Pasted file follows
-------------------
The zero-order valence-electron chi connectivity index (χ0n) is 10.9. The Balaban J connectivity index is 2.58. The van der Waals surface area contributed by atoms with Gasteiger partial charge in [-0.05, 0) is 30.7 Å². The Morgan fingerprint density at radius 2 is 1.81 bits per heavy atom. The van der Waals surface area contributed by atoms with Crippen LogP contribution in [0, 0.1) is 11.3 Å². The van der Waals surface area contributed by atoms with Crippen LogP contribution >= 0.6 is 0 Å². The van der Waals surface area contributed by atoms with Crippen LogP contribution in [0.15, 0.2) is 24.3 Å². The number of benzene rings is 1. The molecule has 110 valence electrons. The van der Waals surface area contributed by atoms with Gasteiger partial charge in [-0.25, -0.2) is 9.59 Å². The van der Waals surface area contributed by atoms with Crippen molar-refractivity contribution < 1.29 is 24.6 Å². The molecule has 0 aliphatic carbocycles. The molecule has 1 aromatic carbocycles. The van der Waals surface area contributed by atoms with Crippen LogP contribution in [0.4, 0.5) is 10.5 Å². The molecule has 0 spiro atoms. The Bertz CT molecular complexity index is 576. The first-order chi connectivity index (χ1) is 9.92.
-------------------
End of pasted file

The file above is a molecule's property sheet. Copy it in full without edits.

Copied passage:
The zero-order valence-electron chi connectivity index (χ0n) is 10.9. The Balaban J connectivity index is 2.58. The van der Waals surface area contributed by atoms with Gasteiger partial charge in [-0.05, 0) is 30.7 Å². The Morgan fingerprint density at radius 2 is 1.81 bits per heavy atom. The van der Waals surface area contributed by atoms with Crippen LogP contribution in [0, 0.1) is 11.3 Å². The van der Waals surface area contributed by atoms with Crippen LogP contribution >= 0.6 is 0 Å². The van der Waals surface area contributed by atoms with Crippen LogP contribution in [0.15, 0.2) is 24.3 Å². The number of benzene rings is 1. The molecule has 110 valence electrons. The van der Waals surface area contributed by atoms with Gasteiger partial charge in [-0.25, -0.2) is 9.59 Å². The van der Waals surface area contributed by atoms with Crippen molar-refractivity contribution < 1.29 is 24.6 Å². The molecule has 0 aliphatic carbocycles. The molecule has 1 aromatic carbocycles. The van der Waals surface area contributed by atoms with Crippen LogP contribution in [0.4, 0.5) is 10.5 Å². The molecule has 0 spiro atoms. The Bertz CT molecular complexity index is 576. The first-order chi connectivity index (χ1) is 9.92.